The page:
I'm not really sure what I'm doing. But there is a new moon and it is the first day of fall, so I suppose these things are natural. That is what I'll believe tonight. I spent the morning painting the walls in someone else's home today. I didn't mind doing it at all. In fact, I found it incredibly meditative and almost therapeutic. But, inevitably, as I cut across the fields to lunch, paint on my palms and in my hair, I couldn't help thinking, wow, I have nothing to paint, no kitchen in which to bake apple pie when I leave here, no shelf on which to place these new books, no refrigerator on which to tape a photo... all of this is on purpose of course. I created this space. But. It feels very strange. So I keep going back to this word I've been spending time with.

Pratipaksa. Essentially, stepping away from a situation in order to be able to see more clearly from another standpoint. I am all Pratipaksa on this first day of fall.

Also, A very important side note. I'd like to cut any comparisons to Elizabeth Gilbert off at the pass... just to be safe. Taking a year off, leaving New York, going to an ashram (albeit in Pennsylvania, not India, just to begin the many differences), writing a book-- all I'm afraid could invite unwelcome comparisons. So let me just say this: I do not have a bajillion dollar advance to write said book (in fact, I'll be thrilled if it sells at all), my travels and my book are not intertwined, Im writing a novel about a character who is not me, no self-help involved, a much younger boyfriend did not lead me to the ashram, Italy is not part of this story, and if I fall in love in a tropical paradise and sail off into the sunset at the end of this blog I will give you $100.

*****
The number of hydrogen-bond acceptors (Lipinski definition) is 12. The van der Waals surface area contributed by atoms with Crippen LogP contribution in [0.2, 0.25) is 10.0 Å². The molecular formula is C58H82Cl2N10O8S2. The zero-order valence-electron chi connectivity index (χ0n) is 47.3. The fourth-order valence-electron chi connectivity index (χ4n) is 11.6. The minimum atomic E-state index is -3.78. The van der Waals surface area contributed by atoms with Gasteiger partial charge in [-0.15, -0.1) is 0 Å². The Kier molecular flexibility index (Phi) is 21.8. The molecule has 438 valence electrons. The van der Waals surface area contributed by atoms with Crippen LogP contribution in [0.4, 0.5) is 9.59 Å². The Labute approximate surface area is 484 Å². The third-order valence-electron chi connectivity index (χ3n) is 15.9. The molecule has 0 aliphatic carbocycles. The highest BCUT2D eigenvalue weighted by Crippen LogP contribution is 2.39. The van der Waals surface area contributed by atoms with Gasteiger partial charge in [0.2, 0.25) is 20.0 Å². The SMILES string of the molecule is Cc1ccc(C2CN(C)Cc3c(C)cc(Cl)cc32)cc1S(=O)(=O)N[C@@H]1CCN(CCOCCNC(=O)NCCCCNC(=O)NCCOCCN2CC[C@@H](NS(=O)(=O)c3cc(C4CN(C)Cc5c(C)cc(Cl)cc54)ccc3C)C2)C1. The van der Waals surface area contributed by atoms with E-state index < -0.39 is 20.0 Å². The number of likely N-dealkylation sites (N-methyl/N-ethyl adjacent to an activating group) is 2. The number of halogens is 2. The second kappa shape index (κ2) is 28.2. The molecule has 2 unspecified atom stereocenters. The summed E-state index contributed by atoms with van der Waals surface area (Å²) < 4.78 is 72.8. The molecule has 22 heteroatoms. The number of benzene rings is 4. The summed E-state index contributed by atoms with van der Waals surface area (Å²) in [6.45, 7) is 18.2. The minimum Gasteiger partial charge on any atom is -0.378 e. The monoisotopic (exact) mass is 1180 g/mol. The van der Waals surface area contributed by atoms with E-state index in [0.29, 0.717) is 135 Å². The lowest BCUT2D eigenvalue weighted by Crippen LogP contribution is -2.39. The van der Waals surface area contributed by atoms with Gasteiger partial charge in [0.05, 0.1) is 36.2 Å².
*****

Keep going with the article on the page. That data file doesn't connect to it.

Friday, September 14, 2012

Seven days and one dessert

There is a sense of overwhelming discomfort I feel when people name me as a "writer"... it happens when I tell people I write, but for me there is a huge leap between the action and the title. Or maybe it's the title I'm uncomfortable with altogether. And then, when I'm introduced as such, do I need to justify it? I often say well no, actually, I'm a School Counselor. But now I can't say that... no, actually, I'm a person who likes to write and hopes to publish another book someday (okay, sooner than later) and I used to be a School Counselor, but I quit my job this summer and I'm not sure what I'll do next...

Or maybe I should just say sure, yes I'm a writer, and leave it at that.

This is one of the many hundreds of thoughts I've over-processed in the past seven days, while I've been in this completely unreal beautiful place